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LITTLE ROCK – Monday is Memorial Day, and this week, hundreds of volunteers are placing an American flag in front of every gravestone in each of Arkansas’s five military cemeteries.
We observe Memorial Day, which began shortly after the end of the Civil War, to honor the memory of those who died in service to the United States. The flags honor everyone who served in one of the five branches of our military – the Army, Air Force, Coast Guard, Marines, and the Navy.
The three national cemeteries are in Little Rock, Fort Smith, and Fayetteville. The state’s Veterans Cemeteries are in North Little Rock and Birdeye.
On Wednesday, just five days before Memorial Day, the commander of all U.S. military special operations asked to visit the Fort Smith National Cemetery. It was General Richard Clarke, who is the 12th commander of U.S. Special Operations Command, and he wanted to visit the grave of General William O. Darby.
General Darby is a native of Fort Smith, and a graduate of Fort Smith Senior High and West Point. In 1942, the commander of the 34th Infantry Division promoted William Darby from captain to major and assigned him to organize an elite commando unit taken from all branches of the military. This was the start of the United States Army Ranger Battalion, sometimes called Darby’s Rangers.
Major Darby fulfilled several assignments in the theater of war and at the Pentagon. He returned to Europe in early 1945, and volunteered to take command of the Tenth Mountain Division. On April 30, 1945, as he outlined strategy for the next day, a German shell exploded in the midst of his meeting and killed him. He was 33.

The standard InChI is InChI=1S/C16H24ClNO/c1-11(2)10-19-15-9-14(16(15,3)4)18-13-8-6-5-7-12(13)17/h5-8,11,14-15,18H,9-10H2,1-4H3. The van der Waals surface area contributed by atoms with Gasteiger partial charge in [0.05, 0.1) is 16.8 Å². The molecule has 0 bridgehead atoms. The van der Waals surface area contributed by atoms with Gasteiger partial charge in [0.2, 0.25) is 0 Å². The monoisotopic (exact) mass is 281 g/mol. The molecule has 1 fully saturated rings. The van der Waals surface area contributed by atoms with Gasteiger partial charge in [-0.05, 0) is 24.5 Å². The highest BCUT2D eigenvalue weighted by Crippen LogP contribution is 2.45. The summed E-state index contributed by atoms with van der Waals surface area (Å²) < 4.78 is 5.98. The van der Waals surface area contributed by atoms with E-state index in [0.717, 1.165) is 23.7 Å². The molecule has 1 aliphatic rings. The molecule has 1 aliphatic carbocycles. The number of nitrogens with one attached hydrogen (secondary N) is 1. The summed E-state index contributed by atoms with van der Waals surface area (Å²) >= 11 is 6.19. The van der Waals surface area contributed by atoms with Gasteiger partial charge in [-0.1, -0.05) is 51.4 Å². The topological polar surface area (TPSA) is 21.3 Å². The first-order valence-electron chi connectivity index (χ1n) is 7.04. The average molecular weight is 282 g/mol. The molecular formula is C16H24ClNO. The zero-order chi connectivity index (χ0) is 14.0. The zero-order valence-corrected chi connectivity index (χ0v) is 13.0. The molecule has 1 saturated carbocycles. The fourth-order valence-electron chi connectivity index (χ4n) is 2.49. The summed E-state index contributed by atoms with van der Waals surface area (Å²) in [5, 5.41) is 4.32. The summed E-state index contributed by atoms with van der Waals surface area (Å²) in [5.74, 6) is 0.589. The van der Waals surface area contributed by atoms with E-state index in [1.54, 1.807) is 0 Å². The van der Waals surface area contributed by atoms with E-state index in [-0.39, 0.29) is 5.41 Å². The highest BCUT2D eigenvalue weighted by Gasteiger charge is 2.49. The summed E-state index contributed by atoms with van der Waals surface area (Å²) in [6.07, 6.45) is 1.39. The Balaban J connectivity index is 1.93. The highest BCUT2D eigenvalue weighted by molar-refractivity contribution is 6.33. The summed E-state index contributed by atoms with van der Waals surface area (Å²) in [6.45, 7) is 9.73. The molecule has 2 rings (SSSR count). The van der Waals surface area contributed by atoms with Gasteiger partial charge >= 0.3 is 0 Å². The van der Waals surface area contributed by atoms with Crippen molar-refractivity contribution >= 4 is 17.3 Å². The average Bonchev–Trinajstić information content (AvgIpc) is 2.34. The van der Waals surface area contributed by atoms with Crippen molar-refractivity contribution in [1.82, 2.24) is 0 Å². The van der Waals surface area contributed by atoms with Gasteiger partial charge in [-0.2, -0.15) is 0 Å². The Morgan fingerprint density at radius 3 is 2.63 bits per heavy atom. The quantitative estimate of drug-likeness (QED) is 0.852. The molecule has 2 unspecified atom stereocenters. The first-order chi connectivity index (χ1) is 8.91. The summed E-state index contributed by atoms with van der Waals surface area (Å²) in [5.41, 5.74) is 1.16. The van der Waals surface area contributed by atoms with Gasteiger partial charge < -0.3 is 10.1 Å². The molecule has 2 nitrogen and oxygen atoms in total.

So on May 25, seventy-seven years and 25 days after General Darby died in World War II, General Clarke visited General Darby’s grave in Fort Smith.
Marshall Murphy, director of the national cemeteries in Fort Smith and Little Rock, stood by as General Clarke and Representative Womack visited the grave.
Mr. Murphy, a veteran who served in the Marines, says that General Darby is a patron saint for Army Rangers. He also noted that General Clarke carries on the tradition of General Darby with a quiet dignity. You would never guess by his words or manner that he commands all U.S. special forces, which perform the most dangerous, sensitive, and secret missions around the world.
This week in Fort Smith, General Clarke did what he always does – he led the way with his visit to honor General Darby. The volunteers who work in the cemeteries to place a flag at each gravestone share in the General’s mission to remember our fallen warriors.
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